Part Two: Donegal

Our first order of the day waste clean out the AirBnB and get the kids safely to the airport.  There was substantial food left in the refrigerator but with Keenan at the stove a good deal of it went into the egg scramble.  I cleaned out the car to see if there were any loose socks or souvenirs tucked away in a nook and cranny.  Seana’s greatest task was fitting all of her new treasures into her luggage.  She had wisely picked up an inexpensive duffel bag to assist.  Even with Bill sitting on top of her suitcase, the zipper would not shut.  It took Packing Effort #2 before success was achieved.

This had been a great location and place to stay.  The washer/dryer was included.  I was able to leave with all of my clothes cleaned and dried, as did Keenan and Seana.  We each had a private room with Keenan’s being the only one without an ensuite bath.  It was perhaps 3 blocks from downtown and right across the street from an enormous Dunnes store that had any and everything you might need during your stay.  The price was also affordable.much more affordable than staying at one of the local hotels would have been.  Score!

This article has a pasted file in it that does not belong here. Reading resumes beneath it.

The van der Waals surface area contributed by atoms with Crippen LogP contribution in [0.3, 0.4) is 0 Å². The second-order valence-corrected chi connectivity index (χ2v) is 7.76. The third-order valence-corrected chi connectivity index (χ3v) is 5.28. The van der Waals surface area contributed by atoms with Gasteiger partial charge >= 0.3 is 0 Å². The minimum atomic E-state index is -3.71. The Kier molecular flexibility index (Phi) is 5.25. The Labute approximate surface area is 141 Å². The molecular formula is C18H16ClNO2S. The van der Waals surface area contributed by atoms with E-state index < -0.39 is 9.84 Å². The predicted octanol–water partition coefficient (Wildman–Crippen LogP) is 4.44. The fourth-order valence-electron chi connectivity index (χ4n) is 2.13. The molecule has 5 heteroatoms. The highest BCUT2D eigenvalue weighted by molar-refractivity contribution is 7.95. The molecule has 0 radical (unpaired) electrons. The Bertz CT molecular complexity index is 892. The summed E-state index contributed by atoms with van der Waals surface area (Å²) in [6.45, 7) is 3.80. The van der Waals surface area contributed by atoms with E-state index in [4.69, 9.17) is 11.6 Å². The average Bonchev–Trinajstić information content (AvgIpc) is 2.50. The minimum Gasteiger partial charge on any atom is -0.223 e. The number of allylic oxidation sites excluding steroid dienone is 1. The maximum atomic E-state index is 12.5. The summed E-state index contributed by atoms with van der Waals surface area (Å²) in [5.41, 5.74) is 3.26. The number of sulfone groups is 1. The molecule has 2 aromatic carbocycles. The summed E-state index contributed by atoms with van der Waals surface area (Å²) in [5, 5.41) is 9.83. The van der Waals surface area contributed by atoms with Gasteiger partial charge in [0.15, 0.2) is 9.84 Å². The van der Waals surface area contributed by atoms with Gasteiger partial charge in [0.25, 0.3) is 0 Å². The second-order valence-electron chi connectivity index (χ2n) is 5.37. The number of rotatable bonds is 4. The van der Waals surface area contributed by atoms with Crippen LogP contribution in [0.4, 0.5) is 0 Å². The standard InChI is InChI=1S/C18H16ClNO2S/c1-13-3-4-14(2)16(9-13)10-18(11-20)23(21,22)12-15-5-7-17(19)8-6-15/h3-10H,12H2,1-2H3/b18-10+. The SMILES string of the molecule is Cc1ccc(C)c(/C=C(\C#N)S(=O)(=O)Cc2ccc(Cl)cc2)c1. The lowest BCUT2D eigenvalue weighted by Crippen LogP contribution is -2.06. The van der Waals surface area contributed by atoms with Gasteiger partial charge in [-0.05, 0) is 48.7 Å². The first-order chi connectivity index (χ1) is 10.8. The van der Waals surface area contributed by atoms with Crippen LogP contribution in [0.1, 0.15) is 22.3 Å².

We were loading into the car by 10:00 a.m. for the half hour trip to the airport.  Once at the drop off my darling charges were off-loaded to find their ways back home.  It was a profound moment for me; the realization of a dream.

Trip #2 started with a long drive to County Donegal located in the far NW corner of Ireland.  Bill and I had already explored the Wild Atlantic Way from Dublin to Clifden and I wanted to focus on another location.  Near Sligo we stopped at Drumcliff, the location of the grave of W.B. Yeats, but also an amazing view of the mountain named, Benbulben.  There is quite a range of these mountain plateaus popping up in this area.  In my memory I recall mention of “The Twelve Bens” and I wonder if Benbulben isn’t one of them.  

There is also a high cross at Drumcliff that depicts several scenes from the Bible including the fall of Cain and Abel.  High crosses often had Biblical lessons on them.  This was is estimated to have been built in the 11th. Century.